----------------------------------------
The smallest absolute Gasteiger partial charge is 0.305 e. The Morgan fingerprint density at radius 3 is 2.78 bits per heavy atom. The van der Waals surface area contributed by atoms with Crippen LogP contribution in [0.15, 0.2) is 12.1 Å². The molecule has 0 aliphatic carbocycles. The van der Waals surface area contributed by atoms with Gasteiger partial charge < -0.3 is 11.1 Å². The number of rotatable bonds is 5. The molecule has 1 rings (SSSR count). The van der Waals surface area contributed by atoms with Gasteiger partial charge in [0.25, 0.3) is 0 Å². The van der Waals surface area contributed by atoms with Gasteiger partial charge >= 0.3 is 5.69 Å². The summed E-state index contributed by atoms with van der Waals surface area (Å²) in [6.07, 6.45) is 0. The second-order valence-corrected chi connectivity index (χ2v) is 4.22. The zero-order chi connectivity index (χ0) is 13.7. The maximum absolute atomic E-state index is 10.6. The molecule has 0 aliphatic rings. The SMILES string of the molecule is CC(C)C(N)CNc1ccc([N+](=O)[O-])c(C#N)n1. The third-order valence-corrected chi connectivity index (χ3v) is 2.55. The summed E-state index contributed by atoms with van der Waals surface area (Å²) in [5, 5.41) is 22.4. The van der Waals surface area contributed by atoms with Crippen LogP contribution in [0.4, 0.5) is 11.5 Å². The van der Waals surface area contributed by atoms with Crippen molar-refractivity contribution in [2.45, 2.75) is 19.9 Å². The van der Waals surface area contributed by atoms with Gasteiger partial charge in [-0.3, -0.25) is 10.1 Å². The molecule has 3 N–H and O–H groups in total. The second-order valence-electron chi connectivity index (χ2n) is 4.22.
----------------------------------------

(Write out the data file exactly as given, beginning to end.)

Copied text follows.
The smallest absolute Gasteiger partial charge is 0.305 e. The Morgan fingerprint density at radius 3 is 2.78 bits per heavy atom. The van der Waals surface area contributed by atoms with Crippen LogP contribution in [0.15, 0.2) is 12.1 Å². The molecule has 0 aliphatic carbocycles. The van der Waals surface area contributed by atoms with Gasteiger partial charge < -0.3 is 11.1 Å². The number of rotatable bonds is 5. The molecule has 1 rings (SSSR count). The van der Waals surface area contributed by atoms with Gasteiger partial charge in [0.25, 0.3) is 0 Å². The van der Waals surface area contributed by atoms with Gasteiger partial charge >= 0.3 is 5.69 Å². The summed E-state index contributed by atoms with van der Waals surface area (Å²) in [6.07, 6.45) is 0. The second-order valence-corrected chi connectivity index (χ2v) is 4.22. The zero-order chi connectivity index (χ0) is 13.7. The maximum absolute atomic E-state index is 10.6. The molecule has 0 aliphatic rings. The SMILES string of the molecule is CC(C)C(N)CNc1ccc([N+](=O)[O-])c(C#N)n1. The third-order valence-corrected chi connectivity index (χ3v) is 2.55. The summed E-state index contributed by atoms with van der Waals surface area (Å²) in [5, 5.41) is 22.4. The van der Waals surface area contributed by atoms with Crippen LogP contribution in [0.4, 0.5) is 11.5 Å². The van der Waals surface area contributed by atoms with Crippen molar-refractivity contribution in [2.45, 2.75) is 19.9 Å². The van der Waals surface area contributed by atoms with Gasteiger partial charge in [-0.3, -0.25) is 10.1 Å². The molecule has 3 N–H and O–H groups in total. The second-order valence-electron chi connectivity index (χ2n) is 4.22.